Comeback kid indeed. Sharon Van Etten is back with her first full length album since 2014’s Are We There. In talking with Uncut magazine, Van Etten noted that influences for this release include Portishead, Nick Cave, and Suicide. This shows through in tracks such as “Memorial Day” and “Hands”. Introspective lyrics with rough, dark and moody electronics. The former being more atmospheric and the latter being more distorted.
While the electronics add texture to a few of the tracks, it’s the more conventional songs that are the most memorable. First single “Comeback Kid” is propulsive and a standout song from 2018. “Seventeen” is a celebration of NYC and how its changes over the years. “Stay” closes out the album with tender lyrics about Van Etten’s one-year old son. While the electronics can at times sound too stark and rob Van Etten’s voice of some it’s warmth, her personality continues to shine throughout.
A few months ago when the Winnipeg Folk Fest line-up was announced, keen music fans immediately jumped for joy at seeing the name Sharon Van Etten listed to play the Big Blue @ Night stage. Since releasing her debut in 2009, the New Jersey born, Brooklyn based musician has been busy touring and putting out an album once every two years. 2012 proved to be a breakout year for the confessional singer songwriter as the Tramp album received wide spread acclaim.
Self-produced album, Are We There, continues Van Etten’s style of very emotional and raw lyrics over spare instrumentation. If you cynically rearrange the song titles of the last three songs, you discover a theme that runs through the album – “I Know” “Every Time The Sun Comes Up” “Nothing Will Change”. The lyrics can be bleak and this hits a fever pitch on the six minute “Your Love Is Killing Me”. “Break my legs so I won’t run to you, cut my tongue so I can’t talk to you, burn my skin so I can’t feel you…” When reading the lyrics, it can feel like listening to your actress friend dramatically telling you about a recent break-up… that you can’t relate to at all.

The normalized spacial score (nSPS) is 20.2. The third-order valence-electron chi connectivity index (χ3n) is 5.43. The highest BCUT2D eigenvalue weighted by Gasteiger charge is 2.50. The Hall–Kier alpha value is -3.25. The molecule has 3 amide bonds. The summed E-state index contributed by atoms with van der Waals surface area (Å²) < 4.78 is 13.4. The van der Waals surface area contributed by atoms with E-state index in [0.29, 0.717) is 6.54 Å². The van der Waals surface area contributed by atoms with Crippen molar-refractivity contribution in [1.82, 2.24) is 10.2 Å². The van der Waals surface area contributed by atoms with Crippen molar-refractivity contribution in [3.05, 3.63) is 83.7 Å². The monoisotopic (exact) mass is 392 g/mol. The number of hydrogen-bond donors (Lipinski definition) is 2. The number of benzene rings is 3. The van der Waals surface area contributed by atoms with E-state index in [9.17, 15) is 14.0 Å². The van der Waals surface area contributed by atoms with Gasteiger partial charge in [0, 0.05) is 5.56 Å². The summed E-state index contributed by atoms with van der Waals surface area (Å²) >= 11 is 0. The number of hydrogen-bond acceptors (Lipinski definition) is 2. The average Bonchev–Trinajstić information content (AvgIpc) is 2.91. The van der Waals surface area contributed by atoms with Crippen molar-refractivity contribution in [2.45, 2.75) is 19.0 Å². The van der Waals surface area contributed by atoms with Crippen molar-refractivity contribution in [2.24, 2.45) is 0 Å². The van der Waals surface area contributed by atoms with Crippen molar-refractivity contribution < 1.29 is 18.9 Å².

But if you sit and only half listen to that friend and start to hear the rain hitting the window pane, the cat scratching the door, distant laughter from down the hallway, and start thinking about your own life, suddenly the world starts to open up. The strings on album opener “Afraid of Nothing” are a bit more dramatic the fifth time around and “Taking Chances” is a classy take on 80s adult R&B. “I Know” contains the best vocal on the album, as Van Etten’s voice swoops and cracks along to just a piano. Somewhere Carole King is nodding approval. Are We There closes with “Every Time The Sun Comes Up” which lets in a little smile with the lines – “people say I’m a one hit wonder, but what happens when I have two? I washed your dishes but I shit your bathroom”.
Somehow it wasn’t until reading the lyrics then discarding them that the album came alive. Snippets started to shine through. “A couple years later when I saw you making western moves… you always believed in me and I always believed in you”. Van Etten lays everything bare on Are We There; even while showing much vulnerability, it’s her power and strength that you will remember.